Images of the post peak-ocalypse tend toward the grim.
Even when we imagine ourselves earnestly gardening our edible plots and sharing hand tools and home brews with neighbors, in the background we see the haunting specter of mutant zombie bikers.
Is there not some reason to fear I may be wrong?
But that’s just fear, dear reader, which, we’ll remember, is the only thing “we have to fear.” So fret not and don’t trouble trouble until trouble troubles you.
Instead, pepper your thoughts of the future with the knowledge that the decline of the age of oil brings with it an immense surplus of actual goods that are ripe for re-purposing, raw materials in spades, and plenty of ideas.
A little learning is by no means a dangerous thing
Our centuries-long knowledge bank isn’t going to go away either.
With so many books on our shelves we have a trove of tips and techniques to draw on far into the future as we re-skill our way forward. And, providing we make the preservation of the Internet a priority, our Web hubs will allow us to exchange information and ideas to help us adapt in place most delightfully.
To that end, when I read a book like AUSTENtatious Crochet, I relish our past and have hope for our future. Its subtitle, 36 Contemporary Designs form the World of Jane Austen,tells you all you need to know: It’s a book for lovers of literature and handwork who also have a penchant for good looking design.
Why not seize the pleasure at once
Anachronistic to the core (crochet wasn’t even around in Jane Austen’s day) and mingled through with fan fiction-like riffs on Austen’s plots, her characters and their dialogue, author and long time crochet designer Melissa Horozewski has made immense fun of bringing together seemingly disparate elements — magazine-style quizzes, Facebook references, Regency-influenced fashion, hipster mantelets, Austen movie trivia, and real Austen quotes — to craft a book that educates and entertains while prepping you for productivity.
Not that the book has anything to do with peak oil, downturn, or the need rather than the option to practice DIY arts.
Nonetheless, this is exactly the kind of book for fashion designers and crafters to have on the shelf as an essential reference that will help you make goods that are not just functional, but also uniquely beautiful and compelling. (The post-peak will still be competitive, you know, and if you want to make that sale or trade you’d better have a creative differentiator.)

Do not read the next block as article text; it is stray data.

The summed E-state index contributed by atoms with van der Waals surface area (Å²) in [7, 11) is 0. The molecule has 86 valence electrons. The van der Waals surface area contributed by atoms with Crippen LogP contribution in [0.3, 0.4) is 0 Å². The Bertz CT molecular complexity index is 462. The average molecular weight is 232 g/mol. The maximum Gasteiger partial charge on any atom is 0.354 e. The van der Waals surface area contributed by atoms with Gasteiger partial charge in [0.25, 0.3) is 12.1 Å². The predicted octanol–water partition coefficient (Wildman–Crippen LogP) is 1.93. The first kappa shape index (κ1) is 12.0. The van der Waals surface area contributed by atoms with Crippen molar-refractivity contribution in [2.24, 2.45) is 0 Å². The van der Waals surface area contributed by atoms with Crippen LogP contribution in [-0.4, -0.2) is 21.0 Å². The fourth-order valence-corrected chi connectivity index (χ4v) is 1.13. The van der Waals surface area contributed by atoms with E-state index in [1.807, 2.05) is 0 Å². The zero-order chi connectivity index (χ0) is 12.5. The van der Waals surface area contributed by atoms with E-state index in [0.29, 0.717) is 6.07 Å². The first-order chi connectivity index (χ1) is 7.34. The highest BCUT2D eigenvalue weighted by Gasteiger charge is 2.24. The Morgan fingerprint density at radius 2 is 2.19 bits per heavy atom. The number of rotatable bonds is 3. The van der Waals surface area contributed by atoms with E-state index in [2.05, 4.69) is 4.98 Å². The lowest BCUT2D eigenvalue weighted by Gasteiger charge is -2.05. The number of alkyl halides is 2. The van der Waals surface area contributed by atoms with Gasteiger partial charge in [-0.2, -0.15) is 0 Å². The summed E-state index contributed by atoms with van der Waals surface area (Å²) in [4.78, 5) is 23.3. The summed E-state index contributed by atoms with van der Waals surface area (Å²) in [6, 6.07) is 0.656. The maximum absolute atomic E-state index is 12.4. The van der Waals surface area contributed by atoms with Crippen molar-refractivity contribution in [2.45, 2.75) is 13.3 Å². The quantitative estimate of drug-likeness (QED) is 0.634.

I shall wear two colored gowns
So forget granny squares, however much you may love them.
In AUSTENtatious Crochet you’ll get easy-to-make afghans, several scarf styles, and even a lovely cloak for staying warm in the global warming freeze-out.
But what really makes AUSTENtatious Crochet soar are the practical (a girl’s got to wear something) garments with the über fanciful touches.
Take, for example, the Dreaming of Mr. Knightly Pajama Set. Why, I’m blushing just writing about it. One of the more advanced projects, this night suit of sorts is a sultry mix of saucy and demure, rendered in black and “white” (really more like nude). It’s just the thing to kindle your post-peak passion after a day spent digging beets and making candles.
Or what about the Jane Bennet Skirt, a pencil style knee length skirt with contrasting mid-thigh bum ruffle and bow? Tres chic, perfect for walking downtown to sell eggs for credit at the mercantile.
But the Regency-inspired pieces-de-resistances are the Eat Your Heart Out Willoughby and the Ball At Netherfield body-hugging blouses.
The Willoughby offers a deeply scooped neckline, lacy bodice inset and contrasting lace cuffs at the 3/4 length sleeves (pictured on book cover above). A decided flourish without going too far over-the-top.
The Netherfield is a cap sleeved bodice hearkening back to the fitted stylings of the Regency era with a faux corseted inset that lends utter charm and a bit of a flirt to this casual-ish summer wear. I even think it could be worn as a kind of a vest over a tissue shirt during cooler months.
Each will make you want to improve your basic stitches to reach advanced mastery, if only to flaunt your beauty in such a divine concoction or have it to take to your booth on market days for some fetching lass to acquire.
There is no enjoyment like reading
Horozewski’s designs are remarkable for their simple flair, ample contrasts, and blend of a contemporary feel with an old world touch. Several patterns could be done with a child, and several are designed for a child to wear — the Off To Bath Capelet, Little Jane’s Pinafore, and Summers at Mansfield Park Dress along with the Felted Austen Cap and Muff (pictured at the top of the review) are so old they’re new again, looking utterly contemporary and hip.
Teens and older reader-crafters will delight in playing with the trivia and Austen citations as projects are being worked on.
The book includes a key, full supplies instructions by the pattern, and a glossary of terms as well as photographs of various stitches to help master more complex techniques.
If DIY is your thing, and upping your game is the aim, you’ll love having this book on hand to inspire, amuse and challenge you. And when you’re chilly, you’ll have a trove of designs to choose from — a few classic yet fashionable jackets and various blankets — to keep you stylish and cozy at once.
Mr. Darcy would approve, I’m sure.